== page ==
Finally, for a service like AnyList, which is heavily focused on sharing lists with other people, the “Hide My Email” option greatly complicates collaboration. Typically, customers share a list by typing in the email address of the person they want to share with. If that person already has an account, the list is instantly shared. But with the “Hide My Email” option, your spouse or friends obviously won’t know your privaterelay.appleid.com email address, so when they enter your email address, our systems will believe that you don’t have an account. At that point, you’ll get an email from us asking you to create an account. If you accidentally create a new account, it won’t include the work you’ve done in your existing account created via Sign in with Apple. And if you manage not to make that mistake, then there would be a link between your email address and the account you created with Sign in with Apple, negating the value of hiding your email address.
We agree with Apple that privacy is a fundamental human right, and understand that the “Hide My Email” option in Sign in with Apple is well-intentioned, but it feels like Apple didn’t really think through all of the implications for basic user experience, customer support, and collaboration. At AnyList, we respect your privacy. We’re a small company that makes money when people like our app and pay for it. We do not make money with creepy tracking or by selling your information. When you provide us with your email address, it is never sold, shared, or used to invade your privacy.
Beyond customer experience, there are also many problems that Sign in with Apple creates for us as developers, which has knock-on effects for our customers.
First, implementing support for third-party login systems like Sign in with Apple significantly increases the complexity of handling user accounts in our systems. Instead of having one system for common operations like creating an account and signing in, supporting third-party login systems can quickly turn account management code into a rat’s nest, with special logic necessary to handle each different login system. This is especially true when supporting multiple third-party login systems (e.g., Facebook Login, Google Sign-In, Sign in with Twitter, etc.). This makes maintenance more difficult and error-prone, and if there’s any place where you cannot afford to have any errors, it’s in security-critical code like account management.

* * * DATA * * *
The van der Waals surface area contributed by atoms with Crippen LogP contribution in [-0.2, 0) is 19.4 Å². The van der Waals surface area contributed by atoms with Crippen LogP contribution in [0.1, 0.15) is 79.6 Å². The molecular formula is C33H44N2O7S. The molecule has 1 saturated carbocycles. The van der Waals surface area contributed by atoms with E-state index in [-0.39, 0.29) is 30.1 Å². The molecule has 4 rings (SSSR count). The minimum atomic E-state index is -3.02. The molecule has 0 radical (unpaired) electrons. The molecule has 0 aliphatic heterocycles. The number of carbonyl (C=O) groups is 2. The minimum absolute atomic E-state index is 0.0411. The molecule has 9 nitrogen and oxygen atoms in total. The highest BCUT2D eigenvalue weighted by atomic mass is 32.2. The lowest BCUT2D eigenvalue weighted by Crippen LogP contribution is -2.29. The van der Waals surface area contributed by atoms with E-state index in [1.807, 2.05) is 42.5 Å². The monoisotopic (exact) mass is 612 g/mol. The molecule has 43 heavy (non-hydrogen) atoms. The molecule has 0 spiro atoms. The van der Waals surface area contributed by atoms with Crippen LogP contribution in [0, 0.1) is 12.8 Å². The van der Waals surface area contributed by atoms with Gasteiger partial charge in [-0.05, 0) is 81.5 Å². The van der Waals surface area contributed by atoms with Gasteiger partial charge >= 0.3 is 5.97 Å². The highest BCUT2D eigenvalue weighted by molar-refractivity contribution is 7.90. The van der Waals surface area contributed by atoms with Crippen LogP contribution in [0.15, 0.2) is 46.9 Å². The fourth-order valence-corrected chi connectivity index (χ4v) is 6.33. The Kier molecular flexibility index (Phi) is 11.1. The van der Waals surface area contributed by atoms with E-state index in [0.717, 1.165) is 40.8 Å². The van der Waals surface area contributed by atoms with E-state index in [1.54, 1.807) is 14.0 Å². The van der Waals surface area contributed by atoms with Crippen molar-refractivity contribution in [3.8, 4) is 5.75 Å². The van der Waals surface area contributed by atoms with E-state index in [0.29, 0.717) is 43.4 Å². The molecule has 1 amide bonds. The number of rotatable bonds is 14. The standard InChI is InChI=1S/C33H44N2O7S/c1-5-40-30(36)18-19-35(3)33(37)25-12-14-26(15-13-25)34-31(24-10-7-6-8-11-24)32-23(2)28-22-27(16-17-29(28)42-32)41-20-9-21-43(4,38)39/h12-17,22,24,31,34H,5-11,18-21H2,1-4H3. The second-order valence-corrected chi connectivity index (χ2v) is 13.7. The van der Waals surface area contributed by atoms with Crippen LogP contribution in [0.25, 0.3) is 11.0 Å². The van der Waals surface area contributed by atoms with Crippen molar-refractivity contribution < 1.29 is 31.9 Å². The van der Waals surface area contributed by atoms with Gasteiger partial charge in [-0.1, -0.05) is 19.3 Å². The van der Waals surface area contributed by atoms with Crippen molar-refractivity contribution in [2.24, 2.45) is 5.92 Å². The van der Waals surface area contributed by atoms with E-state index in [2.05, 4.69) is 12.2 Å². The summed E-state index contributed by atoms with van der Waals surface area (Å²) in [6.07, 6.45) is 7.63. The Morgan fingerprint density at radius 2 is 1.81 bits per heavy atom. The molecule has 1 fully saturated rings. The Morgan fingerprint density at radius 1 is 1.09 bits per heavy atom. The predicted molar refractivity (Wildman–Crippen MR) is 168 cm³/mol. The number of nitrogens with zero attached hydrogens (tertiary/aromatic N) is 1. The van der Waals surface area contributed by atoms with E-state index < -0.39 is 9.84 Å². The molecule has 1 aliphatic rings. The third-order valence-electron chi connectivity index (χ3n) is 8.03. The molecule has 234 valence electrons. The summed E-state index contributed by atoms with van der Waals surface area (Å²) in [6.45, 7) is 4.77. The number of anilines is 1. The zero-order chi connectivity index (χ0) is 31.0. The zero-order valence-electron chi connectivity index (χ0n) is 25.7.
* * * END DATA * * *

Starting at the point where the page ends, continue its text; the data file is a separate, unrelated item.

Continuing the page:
It’s also time consuming to implement support for a new third-party login system, particularly for a small company like ours that supports our app on multiple platforms. It’s not enough for us to add Sign in with Apple to our iOS app. We also have to add it to our web app, Mac app, and Android app. (Creating even more complexity, Apple does not provide any real solution for supporting Sign in with Apple on Android, see below.) So if we choose to support Sign in with Apple, that means that we have to spend a significant amount of time to get it working everywhere, rather than spending that time improving the core list, recipe, and meal planning functionality of our app.